We love coming to Canada; audiences are so sweet and fun! Will is a huge part of my memory of those days. He was such a one-of-a-kind person. He really understood that throwing parties and shows is a part of creating community and that it can be dirty and crazy and chaotic, but also inclusive and positive and creative rather than destructive. There can be sexism within the queer scene, same as any other scene, but Will went out of his way to include women and trans people in everything he did. He combined art and sex and music and fun and activism in a way that few people do successfully, without being cheesy.

I don’t know that Toronto queers need my advice; Will was pretty much the perfect role model.  Queer communities need to be inclusive, need to have well-curated art and music; they need affordable events, and events that don’t just centre around drinking. They need to have impresarios and promoters that aren’t just in it for money or personal fame, but who are down for participating in all aspects of what it means to be queer — from going to dance parties to volunteering for LGBTQ youth centres.

Gossip has grown in infamy over the years. Are there any goals/collaborations you still have on the schedule as artists?

Can’t someone just introduce me to David Bowie? That’s all I care about right now. And Tim Gunn. Seriously.

Did you ever struggle with your sexuality when you were younger?

Yeah, of course. I grew up in the South in a conservative, religious town. I thought I was going to go to hell, and I prayed for a long time to just get pregnant so I wouldn’t have to face the reality of who I knew I was. I don’t think kids should have to fear for their mortal souls over their sexuality. It’s incredibly sad that as a culture we still haven’t evolved past a place where growing up and becoming a sexual being is a deeply lonely, solitary, anxiety-ridden process. But I was lucky to have a family that was supportive, and to stumble into a group of high school friends that were supportive, too. You know that weird thing where gays kind of gravitate to other gays in high school even when none of you are out yet? My best friend from high school is a fag who lives across the street from me to this day!

You recently announced you were getting married to your adorable long-time girlfriend, Kristin Ogata. Like a lot of gay celebrities you’ve changed your position on the idea of getting married; why the switch-up?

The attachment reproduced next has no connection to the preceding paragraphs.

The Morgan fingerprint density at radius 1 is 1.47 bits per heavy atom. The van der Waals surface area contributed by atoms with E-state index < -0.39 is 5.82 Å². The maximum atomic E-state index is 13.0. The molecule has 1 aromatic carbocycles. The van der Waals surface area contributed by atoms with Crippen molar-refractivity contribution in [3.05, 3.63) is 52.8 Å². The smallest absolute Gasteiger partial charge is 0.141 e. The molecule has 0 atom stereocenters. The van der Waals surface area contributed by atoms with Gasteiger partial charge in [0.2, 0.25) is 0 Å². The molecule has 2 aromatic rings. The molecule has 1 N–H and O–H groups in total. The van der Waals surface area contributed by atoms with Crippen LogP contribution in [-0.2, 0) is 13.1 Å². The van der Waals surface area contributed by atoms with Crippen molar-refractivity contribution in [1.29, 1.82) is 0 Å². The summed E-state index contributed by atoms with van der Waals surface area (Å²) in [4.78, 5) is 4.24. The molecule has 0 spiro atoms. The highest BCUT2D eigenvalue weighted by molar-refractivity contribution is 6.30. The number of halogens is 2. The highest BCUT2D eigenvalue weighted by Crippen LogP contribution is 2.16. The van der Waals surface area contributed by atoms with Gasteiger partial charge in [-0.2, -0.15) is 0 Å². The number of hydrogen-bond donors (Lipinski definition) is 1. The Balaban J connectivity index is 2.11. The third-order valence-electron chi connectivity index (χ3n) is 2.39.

It will be next summer, in Hawaii. My girlfriend — who is very adorable, thank you — is Hawaiian and her family lives there. I am beyond excited. I didn’t change my mind about getting married, really. I have always been an extremely monogamous person. I think people think I’m really wild in that way, but honestly, the idea of being with one person for the rest of my life makes me so happy.

Are there any queer artists past or present who have inspired you personally or musically?

Leigh Bowery! The Need and Rachel Carns! Vaginal Davis! Have I mentioned Tim Gunn? Divine! John Waters!

How can queer rights move in the right direction?

Oh god. It’s an election year, so in the US all you hear on the news is endless debate over gay marriage. It gets used as a wedge, to whip both sides into frenzy and to distract from the Republican economic and healthcare policies that have brutally negative effects on the very people who vote for them. Access to the right to marry and the right to all other social liberties enjoy ed by any other class of citizen is such a vital issue for queers, and it makes me sick to see it used as a smokescreen to trick working class and poor people into voting for a party that doesn’t give a shit about them. That and abortion issues. Women and queers get to be the battleground for both parties. The news in the US is so dark and depressing right now. I don’t have a lot of answers about what’s the right way forward, but I do think that increasingly prominent visibility of happy, functional, queer role models has been enormously helpful in demystifying gays and offering hope for isolated young people.